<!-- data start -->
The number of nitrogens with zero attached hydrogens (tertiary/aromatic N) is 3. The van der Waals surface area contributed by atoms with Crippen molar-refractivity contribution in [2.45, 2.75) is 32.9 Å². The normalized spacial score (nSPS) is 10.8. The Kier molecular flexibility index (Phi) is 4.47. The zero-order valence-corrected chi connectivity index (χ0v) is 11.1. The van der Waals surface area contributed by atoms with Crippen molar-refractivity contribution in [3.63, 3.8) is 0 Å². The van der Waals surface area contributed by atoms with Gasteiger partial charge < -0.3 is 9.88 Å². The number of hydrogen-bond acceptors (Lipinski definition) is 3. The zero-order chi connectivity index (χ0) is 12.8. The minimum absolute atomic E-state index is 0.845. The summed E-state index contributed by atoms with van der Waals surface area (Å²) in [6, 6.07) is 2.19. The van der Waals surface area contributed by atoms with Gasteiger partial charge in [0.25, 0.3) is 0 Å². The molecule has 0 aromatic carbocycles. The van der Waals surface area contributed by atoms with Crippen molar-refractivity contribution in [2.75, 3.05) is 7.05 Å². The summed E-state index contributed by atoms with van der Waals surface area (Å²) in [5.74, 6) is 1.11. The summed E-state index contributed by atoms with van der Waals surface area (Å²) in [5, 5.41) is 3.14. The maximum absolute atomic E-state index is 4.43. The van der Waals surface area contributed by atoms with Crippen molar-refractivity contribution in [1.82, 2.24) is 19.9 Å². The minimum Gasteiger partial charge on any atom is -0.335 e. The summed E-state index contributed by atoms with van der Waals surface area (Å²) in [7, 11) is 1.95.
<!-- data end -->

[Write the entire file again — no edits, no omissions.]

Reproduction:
The number of nitrogens with zero attached hydrogens (tertiary/aromatic N) is 3. The van der Waals surface area contributed by atoms with Crippen molar-refractivity contribution in [2.45, 2.75) is 32.9 Å². The normalized spacial score (nSPS) is 10.8. The Kier molecular flexibility index (Phi) is 4.47. The zero-order valence-corrected chi connectivity index (χ0v) is 11.1. The van der Waals surface area contributed by atoms with Crippen molar-refractivity contribution in [3.63, 3.8) is 0 Å². The van der Waals surface area contributed by atoms with Gasteiger partial charge < -0.3 is 9.88 Å². The number of hydrogen-bond acceptors (Lipinski definition) is 3. The zero-order chi connectivity index (χ0) is 12.8. The minimum absolute atomic E-state index is 0.845. The summed E-state index contributed by atoms with van der Waals surface area (Å²) in [6, 6.07) is 2.19. The van der Waals surface area contributed by atoms with Gasteiger partial charge in [0.25, 0.3) is 0 Å². The molecule has 0 aromatic carbocycles. The van der Waals surface area contributed by atoms with Crippen molar-refractivity contribution in [2.75, 3.05) is 7.05 Å². The summed E-state index contributed by atoms with van der Waals surface area (Å²) in [5.74, 6) is 1.11. The summed E-state index contributed by atoms with van der Waals surface area (Å²) in [5, 5.41) is 3.14. The maximum absolute atomic E-state index is 4.43. The van der Waals surface area contributed by atoms with Crippen molar-refractivity contribution in [1.82, 2.24) is 19.9 Å². The minimum Gasteiger partial charge on any atom is -0.335 e. The summed E-state index contributed by atoms with van der Waals surface area (Å²) in [7, 11) is 1.95.